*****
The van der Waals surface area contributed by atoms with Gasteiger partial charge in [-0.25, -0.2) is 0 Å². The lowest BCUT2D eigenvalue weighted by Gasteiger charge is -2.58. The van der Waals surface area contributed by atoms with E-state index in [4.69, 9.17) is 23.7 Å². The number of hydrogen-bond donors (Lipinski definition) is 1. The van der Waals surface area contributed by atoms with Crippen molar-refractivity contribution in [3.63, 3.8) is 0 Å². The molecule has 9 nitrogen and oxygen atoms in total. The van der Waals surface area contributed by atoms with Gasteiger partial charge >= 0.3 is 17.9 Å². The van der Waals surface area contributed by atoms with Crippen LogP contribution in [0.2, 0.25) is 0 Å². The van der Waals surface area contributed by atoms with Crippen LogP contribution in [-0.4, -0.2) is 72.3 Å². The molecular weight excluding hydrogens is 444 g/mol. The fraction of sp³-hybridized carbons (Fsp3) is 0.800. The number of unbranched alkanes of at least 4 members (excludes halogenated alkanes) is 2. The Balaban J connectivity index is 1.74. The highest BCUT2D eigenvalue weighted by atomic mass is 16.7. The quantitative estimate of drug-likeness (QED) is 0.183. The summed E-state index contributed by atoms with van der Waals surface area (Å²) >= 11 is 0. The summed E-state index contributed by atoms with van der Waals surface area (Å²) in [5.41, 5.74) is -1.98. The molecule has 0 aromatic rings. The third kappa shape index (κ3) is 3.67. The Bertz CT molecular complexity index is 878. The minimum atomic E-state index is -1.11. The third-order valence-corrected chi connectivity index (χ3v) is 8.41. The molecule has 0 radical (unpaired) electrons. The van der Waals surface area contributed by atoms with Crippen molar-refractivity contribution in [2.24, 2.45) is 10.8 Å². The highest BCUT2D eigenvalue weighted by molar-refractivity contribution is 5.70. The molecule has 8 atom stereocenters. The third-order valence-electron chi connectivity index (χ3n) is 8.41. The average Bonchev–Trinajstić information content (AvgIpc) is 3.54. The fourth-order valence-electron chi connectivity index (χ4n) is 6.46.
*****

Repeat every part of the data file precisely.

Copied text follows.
The van der Waals surface area contributed by atoms with Gasteiger partial charge in [-0.25, -0.2) is 0 Å². The lowest BCUT2D eigenvalue weighted by Gasteiger charge is -2.58. The van der Waals surface area contributed by atoms with E-state index in [4.69, 9.17) is 23.7 Å². The number of hydrogen-bond donors (Lipinski definition) is 1. The van der Waals surface area contributed by atoms with Crippen molar-refractivity contribution in [3.63, 3.8) is 0 Å². The molecule has 9 nitrogen and oxygen atoms in total. The van der Waals surface area contributed by atoms with Gasteiger partial charge >= 0.3 is 17.9 Å². The van der Waals surface area contributed by atoms with Crippen LogP contribution in [0.2, 0.25) is 0 Å². The van der Waals surface area contributed by atoms with Crippen LogP contribution in [-0.4, -0.2) is 72.3 Å². The molecular weight excluding hydrogens is 444 g/mol. The fraction of sp³-hybridized carbons (Fsp3) is 0.800. The number of unbranched alkanes of at least 4 members (excludes halogenated alkanes) is 2. The Balaban J connectivity index is 1.74. The highest BCUT2D eigenvalue weighted by atomic mass is 16.7. The quantitative estimate of drug-likeness (QED) is 0.183. The summed E-state index contributed by atoms with van der Waals surface area (Å²) >= 11 is 0. The summed E-state index contributed by atoms with van der Waals surface area (Å²) in [5.41, 5.74) is -1.98. The molecule has 0 aromatic rings. The third kappa shape index (κ3) is 3.67. The Bertz CT molecular complexity index is 878. The minimum atomic E-state index is -1.11. The third-order valence-corrected chi connectivity index (χ3v) is 8.41. The molecule has 0 radical (unpaired) electrons. The van der Waals surface area contributed by atoms with Crippen molar-refractivity contribution in [2.24, 2.45) is 10.8 Å². The highest BCUT2D eigenvalue weighted by molar-refractivity contribution is 5.70. The molecule has 8 atom stereocenters. The third-order valence-electron chi connectivity index (χ3n) is 8.41. The average Bonchev–Trinajstić information content (AvgIpc) is 3.54. The fourth-order valence-electron chi connectivity index (χ4n) is 6.46.